So having accumulated lots of followers or group members on social media means nothing in the real world and may not be an indicator of whether or not someone runs a successful professional translation practice.

I would guess that the majority of translators don't have the time or need to use social media, so don't be ashamed to be one of them!

Social media is a good tool for staying in touch with friends and family around the globe, but I see it as a distraction when it comes to our businesses.

If you feel at all pressured to use social media, to set up a hundred accounts and force yourself to engage when it's not in your nature, please don't.

Your time would be spent much more wisely attending local translator events or visiting events your clients might be attending, to forge real-life relationships. Those are the ones that are likely to turn into fruitful collaborations.

A lot of younger colleagues also seem to feel pressured to 'diversify'. A few years ago, when I followed a suggestion by an AUSIT past president to put together a book presenting a snapshot of colleagues who happily diversify, I was amazed.

Amazed because I personally wouldn't consider doing anything but translating and, as an introvert who hates the spotlight, I wouldn't have the impetus or energy to, say, present at conferences or host webinars.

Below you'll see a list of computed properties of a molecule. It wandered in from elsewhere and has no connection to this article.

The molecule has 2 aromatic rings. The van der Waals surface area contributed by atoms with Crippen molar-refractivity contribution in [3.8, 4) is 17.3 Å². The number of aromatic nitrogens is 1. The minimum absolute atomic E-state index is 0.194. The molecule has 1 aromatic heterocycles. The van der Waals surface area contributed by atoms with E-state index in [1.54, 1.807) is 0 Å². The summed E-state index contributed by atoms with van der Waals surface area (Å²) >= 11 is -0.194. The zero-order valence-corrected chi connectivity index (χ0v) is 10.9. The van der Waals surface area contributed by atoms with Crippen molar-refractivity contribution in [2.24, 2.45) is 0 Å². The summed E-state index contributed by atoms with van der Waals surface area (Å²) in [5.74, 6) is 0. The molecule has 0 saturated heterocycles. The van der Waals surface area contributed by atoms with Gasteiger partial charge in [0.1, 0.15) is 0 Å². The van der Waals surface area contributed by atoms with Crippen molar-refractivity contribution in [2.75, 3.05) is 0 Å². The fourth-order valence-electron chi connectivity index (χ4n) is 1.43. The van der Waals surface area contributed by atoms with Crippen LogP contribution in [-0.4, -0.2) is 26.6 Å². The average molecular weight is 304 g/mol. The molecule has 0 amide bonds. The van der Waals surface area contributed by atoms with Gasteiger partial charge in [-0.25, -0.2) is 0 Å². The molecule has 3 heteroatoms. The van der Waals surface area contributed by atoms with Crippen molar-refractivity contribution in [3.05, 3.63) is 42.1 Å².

Just putting that book together was hard work, and to be honest not all that enjoyable as I had to put my translation business on the back burner for a few months. It made me realise that all those colleagues who happily diversify may not be doing much translation proper, and that that isn't an avenue I'd like to go down personally.

Although I did invest in a certificate in business coaching at one point (along with a dozen other certificates ranging from airport management to nutrition), I never put it to use, as it just isn't who I am or what I'm interested in doing.

I did have a single coaching session with one colleague at her request, and although it was only one hour of my time, I felt terribly guilty for charging to help a colleague, so I have never repeated the exercise and much prefer to stick to mentoring free of charge through translator associations, which I believe is what will continue to drive the profession.

I became a translator to translate. While I don't judge colleagues who choose to engage in a variety of other activities, I would encourage you to concentrate on translating if that's what makes you happy.

When you translate 100% of your time, the sky's the limit when it comes to your income. Why would you want to take away from that to sell a few hundred dollars’ worth of products or ancillary services, when you could have earned thousands translating in the same amount of time?

That makes no sense to me, hence I'll continue to stick to only translating, without looking at other income streams. This has worked for me over the past 15 years, so I'll proudly represent our profession for the next 15 years too, and I invite you to join me.

Nicole Y. Adams is a certified commercial German/English translator and editor based in Brisbane, Australia. She has been practising since 2003 and specialises in marketing, corporate communications and public relations. Nicole holds a Masters in Contemporary English Language and Linguistics from the University of Reading (UK) and was awarded Chartered Linguist status for Translation in 2014.